Sharpening, because the devil is in the details

In this tutorial I will show you one of the best ways (if not THE best) of sharpening your images. You will need Adobe Photoshop. Version is pretty much irrelevant as long as it supports the high pass filter and blending modes.

The best way to sharpen the image is to do it right before you export it. Do this on the final size of the image you will be using. For this tutorial I will use my photo of my MacBook Air that you can se above.

step 1: duplicate the layer

Duplicate the layer containing your image. If you have multiple layers merge them (cmd / ctrl + shift + e) and duplicate the layer then (cmd / ctrl + j).

The layer is now duplicated.

step 2: apply the high pass filter
Now that we have a duplicate of our original layer we will have to apply the hight pass filter. It is located in the menu under Filter > Other > Hight pass. Select it and enter a value around 0.5 px in the radius input box in the filter dialog box.

Use the high pass filter.
In the high pass filter settings widow set the radius somewhere around 0.5 px. Remember, less is more.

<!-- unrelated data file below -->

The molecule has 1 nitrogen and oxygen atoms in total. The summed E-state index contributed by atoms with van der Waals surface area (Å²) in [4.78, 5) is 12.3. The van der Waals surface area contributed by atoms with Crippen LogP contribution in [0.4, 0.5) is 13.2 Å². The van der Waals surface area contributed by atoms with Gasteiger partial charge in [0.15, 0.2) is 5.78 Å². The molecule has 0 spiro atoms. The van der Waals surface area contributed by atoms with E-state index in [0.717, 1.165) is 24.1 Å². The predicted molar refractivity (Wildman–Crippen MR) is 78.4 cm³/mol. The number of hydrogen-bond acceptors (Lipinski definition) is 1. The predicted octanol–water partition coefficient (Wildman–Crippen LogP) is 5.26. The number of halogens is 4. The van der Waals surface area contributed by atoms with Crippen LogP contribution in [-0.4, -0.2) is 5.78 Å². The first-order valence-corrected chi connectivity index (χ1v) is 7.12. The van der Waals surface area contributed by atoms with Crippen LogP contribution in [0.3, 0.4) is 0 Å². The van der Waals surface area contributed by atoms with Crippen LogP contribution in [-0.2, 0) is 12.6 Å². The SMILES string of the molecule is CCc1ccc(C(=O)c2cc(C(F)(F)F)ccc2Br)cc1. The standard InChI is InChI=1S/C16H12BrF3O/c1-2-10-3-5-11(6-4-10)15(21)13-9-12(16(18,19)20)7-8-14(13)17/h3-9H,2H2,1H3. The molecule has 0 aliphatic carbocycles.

step 3: change the blending mode

With the filter applied you will see that the image has turned grey and that you can only see come basic shapes from the original image. This is good. The lines indicate the areas that will get sharpened. We just need to set the blending mode of the duplicated layer with the applied filter. To do this select the drop-down menu in the layer palette and select either Hard light or Soft light. You can try something else but these generally give best results.

Use either hard light or soft light. Experimenting is allowed but these two tend to work the best.
the final result

Here you can see the final result. Note the sharpness of the icons in the dock and the stars on the background. If you want a more subtle effect you can always lower the opacity of the layer with the filter or apply multiple instances of the filter to get stronger sharpening . To do that just repeat all of the steps on a new copy of the original layer. You will effectively stack the effect and get a stronger effect.

You can see the difference clearly on the icons in the dock and on the wallpaper.





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